The "domestic Peace Corps" is a national service program that provides thousands of Americans of all ages and backgrounds with education awards in exchange for a year or two of community service.
An individual serving on a full-time or part-time basis in an AmeriCorps program who is eligible to receive an education award or alternative post service benefit. AmeriCorps members are not “employees”; they are not “apprentices”: they are not typical volunteers.
A residential national service program that provides opportunities for young Americans (ages 18-24) to meet critical needs in various communities throughout the United States. The Corps focuses on projects that protect and conserve natural resources, promote public safety and help meet the educational and human needs of people in the community, and is administered by the Corporation for National and Community Service.
AmeriCorps programs that receive funding directly from the Corporation to supports national and multi-state nonprofit organizations, federal agencies, and professional corps.
This term refers to those programs in the AmeriCorps National Service Network funded through grants to state commissions: local, state, and national nonprofit organizations: federal agencies; and Indian tribes and territories that address unmet community needs.
AmeriCorps*State Competitive Programs
AmeriCorps programs selected by a national competitive process and funded through State Commissions with funds from the Corporation.
AmeriCorps*State Formula Programs
AmeriCorps programs funded out of the state allotment that is determined annually on a population formula.
AmeriCorps Tribes and Territories
Programs that receive grants directly from the Corporation to meet the needs of Native American Tribes and the territories of American Samoa, Guam, the Virgin Islands, and the commonwealth of the Northern Mariana Islands.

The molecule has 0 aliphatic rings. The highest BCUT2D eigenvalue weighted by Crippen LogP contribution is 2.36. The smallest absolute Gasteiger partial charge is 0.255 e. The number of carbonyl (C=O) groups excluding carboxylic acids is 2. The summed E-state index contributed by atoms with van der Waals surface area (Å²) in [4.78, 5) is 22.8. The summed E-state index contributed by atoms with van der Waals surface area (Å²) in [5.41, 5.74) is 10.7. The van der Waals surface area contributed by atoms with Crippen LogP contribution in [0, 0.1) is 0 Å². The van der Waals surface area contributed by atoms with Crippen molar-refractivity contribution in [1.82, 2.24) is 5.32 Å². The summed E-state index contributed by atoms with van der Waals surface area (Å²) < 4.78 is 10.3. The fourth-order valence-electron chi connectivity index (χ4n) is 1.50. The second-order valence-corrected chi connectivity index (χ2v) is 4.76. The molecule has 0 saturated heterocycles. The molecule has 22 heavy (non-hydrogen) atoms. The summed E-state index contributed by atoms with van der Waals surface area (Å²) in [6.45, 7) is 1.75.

Part of the AmeriCorps national service programs. VISTA brings more than thirty years of history mobilizing resources in low-income communities nationwide. AmeriCorps*VISTA provides a one year, full-time opportunity for members to build capacity in communities. It also empowers low-income residents to solve problems for themselves and face challenges with renewed strength and hope. AmeriCorps*VISTA is administered by the Corporation for National and Community Service.
Applies only to programs that are currently in their first or second year of operation within a three-year grant cycle. This request should demonstrate your progress in achieving program goals and any plans for improvement.
Corporation for National and Community Service ("The Corporation") (CNCS)
The federally established corporation, which funds and administers AmeriCorps, as well as Learn and Serve America and the Senior Service Corps. Authorized by the National and Community Service Act of 1993 and exists as part of the USA Freedom Corps.
A team or group, generally used to refer to AmeriCorps members. This word is pronounced “core” (as in "apple core").
Corps member benefits
AmeriCorps member benefits do not include paid time off, paid holidays, or paid sick leave. Time is credited, however, for voter registration, voting, jury duty, and military reserve and guard duty (for a period of no more than the two-week annual active duty). Also included in AmeriCorps member benefits are training/education, health insurance (for full-time corps members not otherwise covered), and child care (for eligible full-time corps members).